From: Bjorn Reese (breese_at_[hidden])
Date: 2019-09-09 16:24:05
On 9/9/19 9:43 AM, Hans Dembinski wrote:
> It looks like circular span can adapt any suitable STL container into a circular one. In fact, circular array and vector are implemented by inheriting privately from std::array and circular::span, which is nice. However, wouldn't it be more general to provide a circular_adaptor, which works with any vector or array, and perhaps even any STL container? Perhaps someone wants a circular set?
Circular span operates with any container that has contiguous storage.
The circular array and circular vector are there for convenience.
An adapter that works on arbitrary containers is an interesting idea.
Perhaps it should be conceptualized as a circular range instead.
> The rationale is short, I would like to know why I should use this instead of boost.circular_buffer.
I am preparing an appendix for the documentation to address this
question (together with the question of why I redesigned P0059R4
The main reason is that boost::circular_buffer allocates the storage
for you, whereas you pass your storage to circular::span.
The span gives you greater flexibility; for instance you can use the
span on DMA buffers or static memory.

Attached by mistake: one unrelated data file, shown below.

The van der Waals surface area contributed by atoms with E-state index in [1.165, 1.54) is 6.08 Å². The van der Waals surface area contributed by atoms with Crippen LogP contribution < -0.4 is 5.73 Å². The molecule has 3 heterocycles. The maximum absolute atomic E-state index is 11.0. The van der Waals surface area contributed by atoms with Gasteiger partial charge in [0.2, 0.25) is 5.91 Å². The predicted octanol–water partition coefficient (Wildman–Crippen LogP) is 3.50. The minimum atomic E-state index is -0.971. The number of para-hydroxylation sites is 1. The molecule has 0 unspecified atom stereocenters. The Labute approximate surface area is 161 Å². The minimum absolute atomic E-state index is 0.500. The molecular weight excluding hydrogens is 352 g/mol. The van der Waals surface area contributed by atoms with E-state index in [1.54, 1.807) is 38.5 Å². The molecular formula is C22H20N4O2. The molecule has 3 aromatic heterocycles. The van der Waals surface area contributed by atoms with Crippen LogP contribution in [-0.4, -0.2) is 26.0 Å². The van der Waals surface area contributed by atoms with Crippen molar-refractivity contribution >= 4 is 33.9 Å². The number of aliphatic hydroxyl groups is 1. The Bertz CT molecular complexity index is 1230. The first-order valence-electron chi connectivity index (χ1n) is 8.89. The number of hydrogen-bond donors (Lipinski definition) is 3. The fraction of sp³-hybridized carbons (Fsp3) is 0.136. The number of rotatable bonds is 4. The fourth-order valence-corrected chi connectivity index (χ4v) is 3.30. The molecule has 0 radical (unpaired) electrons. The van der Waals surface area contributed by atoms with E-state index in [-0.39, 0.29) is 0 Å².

The span also gives you better performance. circular::array keeps its
storage and its internal state in the same memory block, which gives
better cache performance. We can also constexpr all the things.
Finally, my preliminary investigations show that the compiler is better
at auto-vectorization on circular::array than on boost::circular_buffer.
The boost::circular_buffer::array_range type that is used as the return
type for contiguous sub-ranges is a std::pair<pointer, size_type> so
it cannot be passed directly to standard algorithms or ranges.
boost:circular_buffer has no functions to return the unused contiguous
sub-ranges, which is useful in setups where if you have hardware (e.g.
DMA) that blits into the unused memory, and you only want to update the
circular span when the blit is completed.
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